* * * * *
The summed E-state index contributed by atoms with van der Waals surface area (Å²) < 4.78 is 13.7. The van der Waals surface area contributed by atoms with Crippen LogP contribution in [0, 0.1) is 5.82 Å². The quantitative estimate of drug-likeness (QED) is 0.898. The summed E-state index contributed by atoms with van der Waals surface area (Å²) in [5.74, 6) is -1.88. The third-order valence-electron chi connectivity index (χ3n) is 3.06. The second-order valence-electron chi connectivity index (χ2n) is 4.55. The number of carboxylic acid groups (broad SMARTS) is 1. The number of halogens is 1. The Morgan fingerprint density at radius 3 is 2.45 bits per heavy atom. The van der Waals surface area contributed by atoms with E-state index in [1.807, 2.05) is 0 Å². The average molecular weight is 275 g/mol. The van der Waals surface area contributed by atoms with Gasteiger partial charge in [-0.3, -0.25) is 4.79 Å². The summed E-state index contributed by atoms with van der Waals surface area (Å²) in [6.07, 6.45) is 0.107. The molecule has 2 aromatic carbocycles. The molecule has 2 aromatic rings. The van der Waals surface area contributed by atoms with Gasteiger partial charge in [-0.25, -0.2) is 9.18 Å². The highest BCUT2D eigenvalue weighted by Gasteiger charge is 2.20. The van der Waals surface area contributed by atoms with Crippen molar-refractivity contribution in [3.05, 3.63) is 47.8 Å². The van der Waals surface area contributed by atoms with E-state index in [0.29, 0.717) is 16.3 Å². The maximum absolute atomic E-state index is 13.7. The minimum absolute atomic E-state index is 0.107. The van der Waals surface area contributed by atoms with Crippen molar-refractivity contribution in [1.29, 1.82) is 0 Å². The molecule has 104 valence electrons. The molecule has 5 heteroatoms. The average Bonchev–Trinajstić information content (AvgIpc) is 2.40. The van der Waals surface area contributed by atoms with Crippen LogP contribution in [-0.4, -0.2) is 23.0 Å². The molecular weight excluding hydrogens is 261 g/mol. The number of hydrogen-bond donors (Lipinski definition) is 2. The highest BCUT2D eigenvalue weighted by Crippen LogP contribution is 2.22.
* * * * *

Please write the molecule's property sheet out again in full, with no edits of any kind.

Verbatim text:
The summed E-state index contributed by atoms with van der Waals surface area (Å²) < 4.78 is 13.7. The van der Waals surface area contributed by atoms with Crippen LogP contribution in [0, 0.1) is 5.82 Å². The quantitative estimate of drug-likeness (QED) is 0.898. The summed E-state index contributed by atoms with van der Waals surface area (Å²) in [5.74, 6) is -1.88. The third-order valence-electron chi connectivity index (χ3n) is 3.06. The second-order valence-electron chi connectivity index (χ2n) is 4.55. The number of carboxylic acid groups (broad SMARTS) is 1. The number of halogens is 1. The Morgan fingerprint density at radius 3 is 2.45 bits per heavy atom. The van der Waals surface area contributed by atoms with E-state index in [1.807, 2.05) is 0 Å². The average molecular weight is 275 g/mol. The van der Waals surface area contributed by atoms with Gasteiger partial charge in [-0.3, -0.25) is 4.79 Å². The summed E-state index contributed by atoms with van der Waals surface area (Å²) in [6.07, 6.45) is 0.107. The molecule has 2 aromatic carbocycles. The molecule has 2 aromatic rings. The van der Waals surface area contributed by atoms with Gasteiger partial charge in [-0.25, -0.2) is 9.18 Å². The highest BCUT2D eigenvalue weighted by Gasteiger charge is 2.20. The van der Waals surface area contributed by atoms with Crippen molar-refractivity contribution in [3.05, 3.63) is 47.8 Å². The van der Waals surface area contributed by atoms with E-state index in [0.29, 0.717) is 16.3 Å². The maximum absolute atomic E-state index is 13.7. The minimum absolute atomic E-state index is 0.107. The van der Waals surface area contributed by atoms with Crippen molar-refractivity contribution in [1.29, 1.82) is 0 Å². The molecule has 104 valence electrons. The molecule has 5 heteroatoms. The average Bonchev–Trinajstić information content (AvgIpc) is 2.40. The van der Waals surface area contributed by atoms with Crippen LogP contribution in [-0.4, -0.2) is 23.0 Å². The molecular weight excluding hydrogens is 261 g/mol. The number of hydrogen-bond donors (Lipinski definition) is 2. The highest BCUT2D eigenvalue weighted by Crippen LogP contribution is 2.22.